Other pairs of eyes, more expert in turning water into oil, are Conxita Herrero, whose characters react before this strange world pretending it’s totally normal, and Flavita Banana, who gives a humoristic -albeit somewhat recalcitrant- touch to anything that, seen another way, would provoke a grimace more to do with tears than with laughter.

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5.
Defective
feminism.

At any given time, bombs will fall. Soviets, Americans, it doesn’t matter who’ll start. Everybody knows, and despite all that, people, even the most pessimistic critics, go on having kids as if the thing had nothing to do with them. As if a two or three-year-old could stop something that adults can’t stop: death! And some of these bombs are already here: AIDS is one of them, and its consequence is homophobic activism.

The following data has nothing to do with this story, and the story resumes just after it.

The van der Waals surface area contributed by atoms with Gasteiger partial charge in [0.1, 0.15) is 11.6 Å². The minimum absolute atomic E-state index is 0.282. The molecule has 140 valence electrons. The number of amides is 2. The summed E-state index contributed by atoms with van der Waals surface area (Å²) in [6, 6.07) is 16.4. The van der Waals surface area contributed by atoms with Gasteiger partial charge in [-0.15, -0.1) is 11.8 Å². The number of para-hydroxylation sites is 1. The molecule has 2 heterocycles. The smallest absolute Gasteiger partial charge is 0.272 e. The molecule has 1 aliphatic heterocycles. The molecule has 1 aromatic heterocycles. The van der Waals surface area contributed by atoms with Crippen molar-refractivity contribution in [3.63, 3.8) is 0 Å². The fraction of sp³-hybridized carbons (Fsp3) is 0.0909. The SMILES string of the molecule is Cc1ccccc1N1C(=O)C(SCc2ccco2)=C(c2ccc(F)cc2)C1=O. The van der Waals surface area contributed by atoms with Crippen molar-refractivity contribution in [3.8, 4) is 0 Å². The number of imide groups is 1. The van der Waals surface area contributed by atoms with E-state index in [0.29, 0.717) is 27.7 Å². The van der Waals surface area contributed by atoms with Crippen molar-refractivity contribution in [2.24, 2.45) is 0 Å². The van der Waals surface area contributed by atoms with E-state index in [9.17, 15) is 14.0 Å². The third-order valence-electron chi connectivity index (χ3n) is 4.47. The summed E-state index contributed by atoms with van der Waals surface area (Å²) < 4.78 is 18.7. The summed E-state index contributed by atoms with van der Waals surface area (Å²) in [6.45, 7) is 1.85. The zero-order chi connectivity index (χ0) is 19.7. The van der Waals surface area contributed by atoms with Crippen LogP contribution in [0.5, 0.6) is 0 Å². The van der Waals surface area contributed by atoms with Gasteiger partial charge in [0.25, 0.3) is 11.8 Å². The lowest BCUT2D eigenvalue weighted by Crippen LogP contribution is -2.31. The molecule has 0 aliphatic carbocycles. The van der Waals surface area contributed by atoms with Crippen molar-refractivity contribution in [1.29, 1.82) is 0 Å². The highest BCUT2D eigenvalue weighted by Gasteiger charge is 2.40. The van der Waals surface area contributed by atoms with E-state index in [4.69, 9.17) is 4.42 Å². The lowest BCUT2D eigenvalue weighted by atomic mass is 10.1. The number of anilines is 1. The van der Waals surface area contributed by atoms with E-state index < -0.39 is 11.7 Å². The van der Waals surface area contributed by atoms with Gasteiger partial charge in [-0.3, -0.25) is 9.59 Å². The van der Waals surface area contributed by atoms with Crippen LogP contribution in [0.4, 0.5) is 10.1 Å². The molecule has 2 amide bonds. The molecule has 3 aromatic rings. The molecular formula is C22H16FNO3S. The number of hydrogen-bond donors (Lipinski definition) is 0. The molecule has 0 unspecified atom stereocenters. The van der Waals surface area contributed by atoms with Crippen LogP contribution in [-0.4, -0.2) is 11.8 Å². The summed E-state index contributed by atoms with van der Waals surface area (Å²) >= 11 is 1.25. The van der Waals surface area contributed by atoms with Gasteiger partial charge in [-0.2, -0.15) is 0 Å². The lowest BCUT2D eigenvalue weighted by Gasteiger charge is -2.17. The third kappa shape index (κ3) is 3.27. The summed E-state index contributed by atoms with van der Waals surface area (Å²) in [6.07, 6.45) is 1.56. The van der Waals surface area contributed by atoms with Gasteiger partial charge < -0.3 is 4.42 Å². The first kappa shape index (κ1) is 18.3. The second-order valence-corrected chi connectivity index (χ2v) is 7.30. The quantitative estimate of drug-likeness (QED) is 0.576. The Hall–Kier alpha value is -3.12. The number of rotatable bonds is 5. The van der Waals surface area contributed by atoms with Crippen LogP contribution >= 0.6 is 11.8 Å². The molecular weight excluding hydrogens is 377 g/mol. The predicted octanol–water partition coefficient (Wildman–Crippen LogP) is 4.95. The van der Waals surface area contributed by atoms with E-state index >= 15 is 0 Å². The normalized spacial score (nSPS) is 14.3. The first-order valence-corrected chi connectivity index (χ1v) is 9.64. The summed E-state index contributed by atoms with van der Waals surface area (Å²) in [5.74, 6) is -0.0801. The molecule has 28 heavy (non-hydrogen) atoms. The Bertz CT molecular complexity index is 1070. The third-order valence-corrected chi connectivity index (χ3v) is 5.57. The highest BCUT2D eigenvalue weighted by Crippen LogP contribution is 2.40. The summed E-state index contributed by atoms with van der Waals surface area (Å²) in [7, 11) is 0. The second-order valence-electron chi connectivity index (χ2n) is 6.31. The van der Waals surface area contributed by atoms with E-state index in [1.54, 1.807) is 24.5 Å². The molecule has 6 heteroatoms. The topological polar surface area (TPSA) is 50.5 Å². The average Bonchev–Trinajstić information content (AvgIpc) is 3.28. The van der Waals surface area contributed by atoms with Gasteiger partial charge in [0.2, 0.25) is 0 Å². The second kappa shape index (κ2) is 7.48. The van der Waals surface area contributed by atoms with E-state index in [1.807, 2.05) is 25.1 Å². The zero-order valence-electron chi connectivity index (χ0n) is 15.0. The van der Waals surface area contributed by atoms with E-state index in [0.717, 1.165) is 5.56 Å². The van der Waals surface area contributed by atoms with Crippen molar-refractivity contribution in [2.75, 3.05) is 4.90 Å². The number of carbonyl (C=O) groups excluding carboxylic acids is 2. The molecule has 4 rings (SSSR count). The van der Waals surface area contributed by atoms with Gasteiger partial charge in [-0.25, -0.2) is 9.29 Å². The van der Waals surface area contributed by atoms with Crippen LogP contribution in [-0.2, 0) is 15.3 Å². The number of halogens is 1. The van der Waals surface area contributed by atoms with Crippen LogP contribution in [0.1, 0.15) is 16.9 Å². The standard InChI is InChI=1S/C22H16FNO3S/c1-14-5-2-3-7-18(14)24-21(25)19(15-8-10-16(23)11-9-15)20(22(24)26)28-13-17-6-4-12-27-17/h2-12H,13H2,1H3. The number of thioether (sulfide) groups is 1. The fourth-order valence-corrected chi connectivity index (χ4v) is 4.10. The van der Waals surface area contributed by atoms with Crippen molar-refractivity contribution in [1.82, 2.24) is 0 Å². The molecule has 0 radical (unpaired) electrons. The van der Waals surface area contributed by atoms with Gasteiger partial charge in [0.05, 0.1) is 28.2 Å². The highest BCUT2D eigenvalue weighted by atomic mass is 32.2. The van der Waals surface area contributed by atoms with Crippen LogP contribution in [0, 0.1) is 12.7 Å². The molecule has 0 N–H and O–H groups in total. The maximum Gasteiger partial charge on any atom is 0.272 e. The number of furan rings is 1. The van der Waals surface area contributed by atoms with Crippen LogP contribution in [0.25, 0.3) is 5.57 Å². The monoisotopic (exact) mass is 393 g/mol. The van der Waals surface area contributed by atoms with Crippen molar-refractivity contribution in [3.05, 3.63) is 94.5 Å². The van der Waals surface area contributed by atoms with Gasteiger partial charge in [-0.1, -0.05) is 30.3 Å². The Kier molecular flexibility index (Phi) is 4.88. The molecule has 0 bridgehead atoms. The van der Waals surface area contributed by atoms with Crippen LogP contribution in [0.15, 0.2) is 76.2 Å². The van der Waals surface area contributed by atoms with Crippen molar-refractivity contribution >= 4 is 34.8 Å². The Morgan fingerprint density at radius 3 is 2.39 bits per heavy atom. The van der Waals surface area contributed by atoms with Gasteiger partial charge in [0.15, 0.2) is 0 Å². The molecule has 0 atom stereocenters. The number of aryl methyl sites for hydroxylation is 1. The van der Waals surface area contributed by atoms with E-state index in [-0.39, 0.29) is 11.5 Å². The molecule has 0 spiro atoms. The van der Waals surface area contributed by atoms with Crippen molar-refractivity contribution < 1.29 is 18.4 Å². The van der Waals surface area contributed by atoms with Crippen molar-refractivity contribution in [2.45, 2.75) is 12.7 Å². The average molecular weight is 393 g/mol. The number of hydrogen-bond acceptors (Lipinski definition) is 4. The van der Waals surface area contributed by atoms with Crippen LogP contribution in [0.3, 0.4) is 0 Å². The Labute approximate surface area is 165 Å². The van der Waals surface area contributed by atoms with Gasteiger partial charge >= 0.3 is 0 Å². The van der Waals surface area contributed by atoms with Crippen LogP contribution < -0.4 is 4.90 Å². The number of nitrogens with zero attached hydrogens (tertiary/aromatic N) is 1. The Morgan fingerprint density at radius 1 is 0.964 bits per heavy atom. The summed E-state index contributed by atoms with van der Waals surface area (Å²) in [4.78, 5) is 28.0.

I don’t want to be involved in any kind of death, Israel. If you get me pregnant, I will have an abortion to save the kid from a future death… So, where are my knickers?

– Tonantzin in Beto Hernández’s Palomar

Any current comic book should be feminist, or at least try to, because thought trends, like the people who think them, are fragmentary and imperfect. Megg is a feminist, but she doesn’t fit in with the rest of feminist activists when Moco takes her to a meeting in one of their houses. The rest are too respectful, smiley and active, aren’t pestered by a constant depression and don’t want to take the same kinds of drugs.

We find a perfect example of this sort of feminism with a broken down engine in Peter Bagge’s Woman Rebel: The Margaret Sanger Story. The biography of the first promoter of birth control methods is full of humanity, hidden interests and hot licentiousness. It’s dirty feminism, but feminism after all.